Here’s Why This New EV from China Is a Big Deal

xiaomi su7 on sale in beijing
Here’s Why This New EV Is a Big DealVCG - Getty Images
  • Chinese electronics giant Xiaomi launches an electric sedan dubbed the SU7, targeting the Tesla Model 3 and other midsize electric sedans, after having kicked off its EV car project in 2021.

  • The Xiaomi will offer three battery options, with the least expensive 73.6-kWh model set to start at approximately $29,900 in China, while rated at 343 miles in the CLTC cycle.

  • The dual-motor, 663-hp SU7 Max will be powered by a 101-kWh battery, offering range of 503 miles in the CLTC cycle, with a starting price of $41,500.

Xiaomi may not be a household name in the US or Europe, especially when it comes to cars, but this week the company has made a huge splash in the greater EV world by launching the SU7 sedan, aiming to upstage Tesla and others in its home market.


The buzz for the SU7 had been building for months, and even early on it was easy to see why: The electric sedan promised impressive power and range numbers as part of a lineup complete with a performance variant, setting its sights on Tesla.

Xiaomi also has Porsche in its sights, which should be obvious enough by its exterior design, and that's despite the fact the tech giant's automotive division was launched only in 2021.

Just days ago the new EV maker launched the production version of the sedan, with deliveries in the Middle Kingdom set to start this month. The sedan will be offered in three flavors, and perhaps it's the base 295-hp Standard trim that will tempt many buyers in the busy EV market.

In the base single-motor trim, the SU7 will be powered by a 73.6-kWh LFP Blade battery produced by BYD. This version of the sedan is rated at 343 miles in the somewhat optimistic CLTC cycle.

With a starting price of about $29,900, the base version undercuts quite a few other electric sedans on offer in China at the moment.

xiaomi home su7 in beijing
Three versions of the SU7 sedan will be available at launch, with Xiaomi targeting the Tesla Model 3 with its debut model.Future Publishing - Getty Images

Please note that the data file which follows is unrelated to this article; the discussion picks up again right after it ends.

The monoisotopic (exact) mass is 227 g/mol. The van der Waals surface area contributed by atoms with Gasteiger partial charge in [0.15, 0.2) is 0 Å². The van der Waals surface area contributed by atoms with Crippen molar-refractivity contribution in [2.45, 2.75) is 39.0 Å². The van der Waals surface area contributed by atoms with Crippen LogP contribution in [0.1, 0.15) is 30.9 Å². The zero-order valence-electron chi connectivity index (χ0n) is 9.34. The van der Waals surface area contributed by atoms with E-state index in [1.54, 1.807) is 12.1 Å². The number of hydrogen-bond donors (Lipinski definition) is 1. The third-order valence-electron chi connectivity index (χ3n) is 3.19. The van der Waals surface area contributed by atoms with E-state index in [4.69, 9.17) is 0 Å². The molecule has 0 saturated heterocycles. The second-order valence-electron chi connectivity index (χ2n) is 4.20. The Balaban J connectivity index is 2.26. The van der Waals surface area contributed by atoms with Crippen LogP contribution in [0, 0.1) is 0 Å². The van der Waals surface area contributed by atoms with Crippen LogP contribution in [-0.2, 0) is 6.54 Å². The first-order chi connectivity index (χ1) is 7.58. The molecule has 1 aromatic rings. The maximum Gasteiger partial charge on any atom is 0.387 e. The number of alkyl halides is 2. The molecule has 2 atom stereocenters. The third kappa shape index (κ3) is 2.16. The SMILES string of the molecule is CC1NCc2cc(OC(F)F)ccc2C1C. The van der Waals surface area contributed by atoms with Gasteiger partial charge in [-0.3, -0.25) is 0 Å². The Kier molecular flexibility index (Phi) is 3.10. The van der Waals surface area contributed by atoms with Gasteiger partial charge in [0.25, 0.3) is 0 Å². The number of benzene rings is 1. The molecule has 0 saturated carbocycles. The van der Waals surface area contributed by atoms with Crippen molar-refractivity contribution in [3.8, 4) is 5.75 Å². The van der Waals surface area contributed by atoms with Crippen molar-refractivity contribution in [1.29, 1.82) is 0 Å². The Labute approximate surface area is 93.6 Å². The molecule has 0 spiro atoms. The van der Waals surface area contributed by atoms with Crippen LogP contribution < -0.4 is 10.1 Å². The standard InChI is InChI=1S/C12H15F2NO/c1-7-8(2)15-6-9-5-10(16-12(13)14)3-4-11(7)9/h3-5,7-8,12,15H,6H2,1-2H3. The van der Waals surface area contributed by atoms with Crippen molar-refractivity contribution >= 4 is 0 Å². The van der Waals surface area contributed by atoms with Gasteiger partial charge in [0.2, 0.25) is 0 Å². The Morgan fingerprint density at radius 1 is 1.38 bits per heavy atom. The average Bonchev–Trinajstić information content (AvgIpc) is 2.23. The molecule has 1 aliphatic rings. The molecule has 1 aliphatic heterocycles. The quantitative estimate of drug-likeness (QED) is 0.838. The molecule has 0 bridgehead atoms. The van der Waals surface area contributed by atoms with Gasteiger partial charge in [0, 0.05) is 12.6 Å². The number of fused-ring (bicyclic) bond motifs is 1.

A larger 94.3-kWh battery will be on board the SU7 Pro trim, occupying the middle spot in the lineup, and promising 515 miles of range in the same CLTC cycle. This second single-motor version of the sedan will feature an 800-volt architecture, in contrast to the 400-volt base model, and will have a starting price of about $33,900 in China.

Xiaomi saved the biggest battery for the SU7 Pro, with a 101-kWh unit powering the dual-motor performance model that will serve up 663 hp.

Among other things, this will allow it to sprint from 0 to 62 mph in 2.78 seconds, while offering a range of 503 miles in the CLTC cycle. This range rating isn't quite an apples-to-apples comparison to Lucid's 520-mile Air sedan, so the EPA number would be quite different, we suspect.

Surprisingly, even the top version of the SU7 won't crack the $50,000 barrier, featuring a starting price of about $41,500 in China.

From a wider perspective, Xiaomi appears to have delivered what Apple could not with its own car project after pouring years of work and billions of dollars into it, while also hitting price and range targets that seemed wildly optimistic even just a couple of years ago.

Xiaomi isn't your average EV startup, so it wasn't starting from square one. But its EV car project is seen as nothing short of a "hold my beer" moment in the EV industry in the country, and a reflection of just how quickly the industry is evolving in China with the launch of SU7 sales being the biggest EV event of the year so far.

xiaomi launches new electric vehicle xiaomi su7
The interior of the sedan features a large infotainment screen, with Xiaomi being known as a tablet manufacturer.China News Service - Getty Images

The SU7 will be built by longtime automaker BAIC Group in Beijing, so Xiaomi didn't have to invest in building out its own infrastructure for the project. And there are enough battery suppliers in the country as well to cater to EV makers old and new.

But even with these impressive specs on paper, Xiaomi faces an uphill battle in a market that already has plenty of EV choices, as well as established and popular brands like BYD.

Xiaomi is also not expected to make money on each car sold—to put it mildly—and now has sizable number of pre-orders that it has to fulfill: 88,898 of them in the first 24 hours.

It will also be playing in a cutthroat segment that has already seen a few price wars, and is bound to see more as competitors race to impress savvy EV shoppers.

Can Xiaomi get a slice of the EV pie in the longer term?

The electronics giant has certainly accomplished a lot in a short span of time, and it has the name recognition in the world's largest EV market to make the jump from tablets and phones into cars.

Will we eventually see EVs from Chinese brands on sale in the US in this decade, or will business factors prevent them from launching sales stateside? Let us know what you think in the comments below.